Lights Highlight Famous New York Tower

The Associated Press
Saturday, December 30, 2006; 4:50 AM

NEW YORK -- Louis Esposito and his fellow electricians were taking down the mother of all Christmas trees _ or lighting one giant Hanukkah candle, depending on how they looked at it.

At that moment, the best way to look at it was any way but down. "They say, 'Don't look down, and you're all right.' That's what I do," he said.

Lighting the top of the Empire State Building is a decades-old tradition that gives a special mark to Manhattan's famous skyline. This year, the process of choosing which occasions and causes to honor changed somewhat, but crafting the display remains a largely hands-on matter of wing nuts and elbow grease.

Esposito and his colleagues worked 72 stories above midtown Manhattan to temporarily change the building's famous light display from Christmas red and green to Hanukkah blue and white.

A change can take four electricians as long as six hours and entail chipping ice, shuffling through snowdrifts and tying workers to ropes to thwart the wind.

But the recognition is worth it, chief electrician Bill Tortorelli said. After all, many New Yorkers view the shimmering top as a personal nightlight, and some call the building if they see an unfamiliar color scheme.

"It makes us kind of feel like part of the city ... and the world," Tortorelli said.

At 75, the Empire State Building is again the tallest tower in New York. The 103-story skyscraper had been eclipsed by the World Trade Center's 110-story twin towers from 1972 until they were destroyed in the terrorist attacks of Sept. 11, 2001.

The Art Deco building's lighting display traces its origins to 1932, when a searchlight beacon signaled that Franklin D. Roosevelt had won the presidential election. Colors were introduced to mark the nation's bicentennial in 1976.

The color scheme now changes roughly 70 times a year, for reasons that have ranged from celebrating autumn foliage to the World Cup archery championship to the 75th anniversary of the cartoon character Betty Boop.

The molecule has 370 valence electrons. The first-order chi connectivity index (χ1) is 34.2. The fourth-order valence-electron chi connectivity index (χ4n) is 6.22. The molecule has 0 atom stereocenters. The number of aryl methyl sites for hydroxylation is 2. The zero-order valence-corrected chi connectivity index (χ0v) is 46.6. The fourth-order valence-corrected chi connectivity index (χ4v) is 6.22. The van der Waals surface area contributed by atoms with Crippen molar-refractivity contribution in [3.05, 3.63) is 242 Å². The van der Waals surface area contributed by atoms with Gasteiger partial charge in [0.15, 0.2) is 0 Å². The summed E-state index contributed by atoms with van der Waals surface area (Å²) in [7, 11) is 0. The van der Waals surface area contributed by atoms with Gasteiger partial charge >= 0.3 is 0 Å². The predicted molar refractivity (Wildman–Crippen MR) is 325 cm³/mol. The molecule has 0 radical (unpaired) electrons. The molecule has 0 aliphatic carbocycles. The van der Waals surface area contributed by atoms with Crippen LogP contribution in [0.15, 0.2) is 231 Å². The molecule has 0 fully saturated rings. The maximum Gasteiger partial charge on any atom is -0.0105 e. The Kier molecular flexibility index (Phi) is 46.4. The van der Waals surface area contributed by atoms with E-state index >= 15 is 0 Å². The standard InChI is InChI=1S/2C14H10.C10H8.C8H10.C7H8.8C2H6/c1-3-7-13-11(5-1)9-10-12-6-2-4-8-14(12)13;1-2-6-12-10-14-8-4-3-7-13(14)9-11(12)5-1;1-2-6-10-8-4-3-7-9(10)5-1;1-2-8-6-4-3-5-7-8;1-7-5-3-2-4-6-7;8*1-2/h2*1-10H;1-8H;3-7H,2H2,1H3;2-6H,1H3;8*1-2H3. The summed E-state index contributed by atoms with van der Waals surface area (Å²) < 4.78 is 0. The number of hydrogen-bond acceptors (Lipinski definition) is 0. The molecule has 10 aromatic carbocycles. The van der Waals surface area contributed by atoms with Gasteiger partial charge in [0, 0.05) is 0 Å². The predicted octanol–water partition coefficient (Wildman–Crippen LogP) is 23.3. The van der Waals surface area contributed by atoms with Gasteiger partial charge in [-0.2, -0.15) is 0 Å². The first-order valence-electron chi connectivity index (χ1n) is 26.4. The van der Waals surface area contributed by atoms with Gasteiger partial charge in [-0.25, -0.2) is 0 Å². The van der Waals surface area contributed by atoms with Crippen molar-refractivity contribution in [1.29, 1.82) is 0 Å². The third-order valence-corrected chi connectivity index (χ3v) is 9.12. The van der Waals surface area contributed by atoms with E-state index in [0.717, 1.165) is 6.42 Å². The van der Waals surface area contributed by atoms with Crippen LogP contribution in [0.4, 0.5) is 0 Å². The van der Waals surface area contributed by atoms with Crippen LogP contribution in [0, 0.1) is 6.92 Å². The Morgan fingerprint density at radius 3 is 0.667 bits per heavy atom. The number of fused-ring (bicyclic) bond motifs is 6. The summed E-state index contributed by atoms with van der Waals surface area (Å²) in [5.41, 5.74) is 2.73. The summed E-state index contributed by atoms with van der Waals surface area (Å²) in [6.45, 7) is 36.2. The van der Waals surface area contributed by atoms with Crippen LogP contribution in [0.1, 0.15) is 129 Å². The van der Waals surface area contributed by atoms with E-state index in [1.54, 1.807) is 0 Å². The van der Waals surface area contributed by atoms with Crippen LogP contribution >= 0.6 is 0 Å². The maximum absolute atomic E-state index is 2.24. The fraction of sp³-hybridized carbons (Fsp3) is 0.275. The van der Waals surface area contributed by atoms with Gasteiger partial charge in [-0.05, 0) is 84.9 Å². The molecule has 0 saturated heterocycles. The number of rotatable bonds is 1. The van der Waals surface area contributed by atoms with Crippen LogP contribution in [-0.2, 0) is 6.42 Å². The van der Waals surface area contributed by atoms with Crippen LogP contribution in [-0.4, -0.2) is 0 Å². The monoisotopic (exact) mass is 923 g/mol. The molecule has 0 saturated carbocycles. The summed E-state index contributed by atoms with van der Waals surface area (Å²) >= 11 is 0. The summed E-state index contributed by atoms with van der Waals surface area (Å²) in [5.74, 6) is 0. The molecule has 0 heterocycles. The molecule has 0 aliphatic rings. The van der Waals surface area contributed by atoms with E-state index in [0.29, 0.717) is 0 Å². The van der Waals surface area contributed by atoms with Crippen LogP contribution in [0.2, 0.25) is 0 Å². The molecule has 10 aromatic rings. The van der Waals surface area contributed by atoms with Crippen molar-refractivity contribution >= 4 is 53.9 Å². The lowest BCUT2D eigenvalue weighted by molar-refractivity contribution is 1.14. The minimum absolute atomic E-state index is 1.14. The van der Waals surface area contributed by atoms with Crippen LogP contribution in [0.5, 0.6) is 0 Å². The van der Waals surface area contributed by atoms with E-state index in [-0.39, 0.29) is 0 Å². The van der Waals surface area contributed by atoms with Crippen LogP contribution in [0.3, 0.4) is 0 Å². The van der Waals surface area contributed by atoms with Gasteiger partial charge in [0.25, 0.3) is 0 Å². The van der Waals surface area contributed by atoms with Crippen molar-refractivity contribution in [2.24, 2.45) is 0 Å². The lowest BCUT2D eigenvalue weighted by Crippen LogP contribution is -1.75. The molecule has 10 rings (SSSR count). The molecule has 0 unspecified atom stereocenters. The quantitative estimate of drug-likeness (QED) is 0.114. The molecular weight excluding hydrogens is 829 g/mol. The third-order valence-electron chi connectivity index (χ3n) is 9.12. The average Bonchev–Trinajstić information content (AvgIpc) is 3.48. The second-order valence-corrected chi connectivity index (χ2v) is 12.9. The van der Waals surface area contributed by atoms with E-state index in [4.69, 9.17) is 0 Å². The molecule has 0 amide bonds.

Groups that arrange for a display are expected to promote it, especially since the selection process changed this year to ask specifically for publicity plans. But the groups generally are not charged a fee, said Lydia Ruth, who oversees the display.

Sweet-16s and other personal milestones are out of the question, and product promotions have been relatively rare since 1995, when the building reflected the releases of blue M&M's, the Windows '95 computer operating system and a new album from classic rock titans Pink Floyd.

Ruth said building managers are cautiously weighing whether to allow more corporate marketing. "We're not a billboard," said Ruth, who fields two to three lighting requests per week.

Many displays are seasonal or international _ including at least a dozen nations' independence days _ but some are distinctly homegrown.

The building has gone all-red to recognize the local Big Apple Circus' fall fundraiser. And when Brunswick, N.J.-based Rutgers University faced a major football game against the University of Louisville in November, delighted Rutgers fans found their team's scarlet shining from the marquee skyscraper (Rutgers won 28-25).

To create a display, the building's full-time electricians clamber out through office windows to fasten pizza-sized, tinted plastic discs onto 204 floodlights that dot narrow terraces on the 72nd and 81st floors. The floodlights form the first two layers of color.

The third layer, in the building's 203-foot spire, consists of fluorescent tubes that change color with the flip of a switch, except when the color needs to be orange. In that case, electricians spider through steelwork to sheath the lights by hand.

The roughly 250,000-watt display uses about as much power as 250 window air conditioning units, Tortorelli said. (For those concerned about conservation, the federal Environmental Protection Agency has applauded the building's overall energy efficiency.)

The lights are usually on from shortly before sundown until midnight. They have sometimes been darkened to avoid distracting migrating birds and to recognize times of national mourning. The lights were darkened during the first days after 9-11, though soon after the lights stayed on all night for months as a gesture of reassurance.

As midtown's rooftops took shape through a lifting fog, Esposito tightened a blue disc on a 72nd-floor light. Hanukkah's blue-white-blue would last a week, until Christmas' red-green-green returned. Esposito would see the results that night from his kitchen window in Queens.

"Before I got this job I said to myself, 'I'm going to work there someday.'"


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